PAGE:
Apert Syndrome

Introduction
Apert syndrome is a rare genetic condition, which is characterized by the abnormal skull development. The condition is most commonly diagnosed as infused sutures of the skull, bulging eyes that are usually tilted on the sides. Consequently, the whole shape of the face and the skull is distorted. Other anomalies include stunted growth of the jaws, cleft palate, and webbed fingers.

Epidemiology
Apert syndrome is a rare genetic disorder; however, the prevalence of the condition is uniform in many communities, such as Native Americans, Caucasians, Africans, and European populations. Various studies have been conducted to study the prevalence of Apert syndrome in infants. The disease affects about < 5% of the total cases of craniosynostosis. Moreover, the rate of mortality is higher in patients with Apert syndrome as compared to the general population.

Causes
It is a genetic condition, which is passed from parents to offspring. The condition develops due to single gene mutation. The gene is responsible for the development and fusion of the skull sutures during growth and bone development. The condition is severe as only one parent needs to carry the defective gene for the offspring to have the Apert syndrome.

Symptoms Of Apert Syndrome
Mutation is the gene causes the skull bones to infuse together, thereby leading to the development of a condition known as craniosynostosis. This process, in turn, causes abnormal growth of the skull and face.

Some of the common symptoms associated with Apert syndrome are:

  • Oblonged head, with a long forehead and side bones
  • Sunken face and abnormal mass distribution
  • Abnormal infusion of skull bones along the ridges
  • Wide bulging eyes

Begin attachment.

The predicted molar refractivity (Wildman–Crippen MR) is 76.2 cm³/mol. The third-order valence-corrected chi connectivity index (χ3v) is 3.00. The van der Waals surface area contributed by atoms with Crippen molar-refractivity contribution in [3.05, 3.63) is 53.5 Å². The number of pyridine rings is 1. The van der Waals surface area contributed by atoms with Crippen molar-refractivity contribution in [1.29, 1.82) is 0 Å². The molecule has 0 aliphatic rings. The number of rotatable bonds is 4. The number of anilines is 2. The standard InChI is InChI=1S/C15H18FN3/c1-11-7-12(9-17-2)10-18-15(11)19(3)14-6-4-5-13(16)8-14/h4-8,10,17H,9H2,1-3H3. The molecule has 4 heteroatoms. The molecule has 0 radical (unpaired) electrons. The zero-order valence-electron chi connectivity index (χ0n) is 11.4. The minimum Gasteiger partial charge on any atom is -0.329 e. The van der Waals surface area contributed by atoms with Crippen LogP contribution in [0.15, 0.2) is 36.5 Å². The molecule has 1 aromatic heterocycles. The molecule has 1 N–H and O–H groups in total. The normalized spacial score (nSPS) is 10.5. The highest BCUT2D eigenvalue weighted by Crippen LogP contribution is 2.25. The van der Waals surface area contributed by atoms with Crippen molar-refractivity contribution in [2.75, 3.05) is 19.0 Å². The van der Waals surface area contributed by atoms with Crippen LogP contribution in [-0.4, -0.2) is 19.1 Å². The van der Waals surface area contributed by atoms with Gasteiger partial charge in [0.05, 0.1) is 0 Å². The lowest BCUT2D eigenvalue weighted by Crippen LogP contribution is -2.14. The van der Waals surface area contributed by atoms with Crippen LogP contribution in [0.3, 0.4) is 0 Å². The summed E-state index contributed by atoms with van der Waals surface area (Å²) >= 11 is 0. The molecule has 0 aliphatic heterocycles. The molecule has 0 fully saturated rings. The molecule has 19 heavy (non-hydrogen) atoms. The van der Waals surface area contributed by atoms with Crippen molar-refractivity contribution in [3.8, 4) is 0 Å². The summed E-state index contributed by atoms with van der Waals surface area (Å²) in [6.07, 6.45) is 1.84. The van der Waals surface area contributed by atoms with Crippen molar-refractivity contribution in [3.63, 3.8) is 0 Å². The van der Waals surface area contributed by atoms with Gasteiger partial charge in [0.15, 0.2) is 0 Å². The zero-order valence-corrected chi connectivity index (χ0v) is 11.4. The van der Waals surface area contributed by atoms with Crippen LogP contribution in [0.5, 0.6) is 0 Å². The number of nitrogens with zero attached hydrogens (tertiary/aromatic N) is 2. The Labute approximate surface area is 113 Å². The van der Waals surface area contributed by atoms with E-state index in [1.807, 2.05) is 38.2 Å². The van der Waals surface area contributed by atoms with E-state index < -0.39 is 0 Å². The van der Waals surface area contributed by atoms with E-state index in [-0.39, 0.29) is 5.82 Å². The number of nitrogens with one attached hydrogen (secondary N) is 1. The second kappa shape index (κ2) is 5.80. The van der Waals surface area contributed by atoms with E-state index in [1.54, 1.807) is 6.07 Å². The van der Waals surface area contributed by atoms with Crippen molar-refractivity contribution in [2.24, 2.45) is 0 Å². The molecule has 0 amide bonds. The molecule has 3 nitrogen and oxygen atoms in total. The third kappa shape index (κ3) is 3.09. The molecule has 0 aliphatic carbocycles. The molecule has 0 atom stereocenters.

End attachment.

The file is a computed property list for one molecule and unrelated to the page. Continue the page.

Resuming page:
• Poorly closed eyelids
  • Loss of hearing
  • Stunted overall growth
  • Short stature
  • Webbed toes and fingers
  • Persistent ear infections
  • Sleep apnea

Treatment Strategies
Although there is no definite cure for Apert syndrome, various surgical and medical interventions have been considered to alleviate the symptoms associated with it. Some of the common treatment strategies are:

1. Surgery
It is usually recommended in patients to correct the infused bones. However, the method is allowed in infants only, when the bones are still growing.

2. Strategies To Manage The Symptoms

  • Cornea Protection
    In order to improve sleep and manage closing of the eyelids, lubricants and eye drops are used. This prevents the dissipation of the cornea and relieves the patient from irritation.
  • Sleep Apnea
    Various methods have been used to diagnose the presence of sleep apnea. Consequently, methods are deployed to enhance sleep quality in these patients.
  • Preventing Infections
    In order to prevent sinus and upper respiratory infections, humidification and nasal decongestants are used.

Alternative Treatment
Physical therapy is usually applied to restore lost function, improve movement, and prevent injury. This includes massage, electrical stimulation, exercises, and traction. However, the applicability of the therapy is limited and has no clinical evidence to support its nature.

Conclusion
Apert syndrome is a genetic condition, which is characterized by infusion of skull bones and bulging eyes. The condition is genetic and occurs due to mutation in a single gene. Various surgical and medical interventions are used to manage the symptoms associated with Apert syndrome.


References
1. Spruijt B, Rijken BF, Joosten KF, et al. Atypical presentation of a newborn with Apert syndrome. Childs Nerv Syst. 2014 Nov 30. [Epub ahead of print]

2. Liu C, Cui Y, Luan J, et al. The molecular and cellular basis of Apert syndrome. Intractable Rare Dis Res. 2013 Nov;2(4):115-22.

3. Stark Z, McGillivray G, Sampson A, et al. Apert syndrome: temporal lobe abnormalities on fetal brain imaging. Prenat Diagn. 2014 Oct 9. doi: 10.1002/pd.4515. [Epub ahead of print].

4. Carpentier S, Schoenaers J, Carels C, Verdonck A. Cranio-maxillofacial, orthodontic and dental treatment in three patients with Apert syndrome. Eur Arch Paediatr Dent. 2014 Aug;15(4):281-9.

5. Landete P, Pérez-Ferrer P, Chiner E. Apert syndrome and sleep apnea. Arch Bronconeumol. 2013 Aug;49(8):364-5.

6. Fearon JA, Podner C. Apert syndrome: evaluation of a treatment algorithm. Plast Reconstr Surg. 2013 Jan;131(1):132-42.

 

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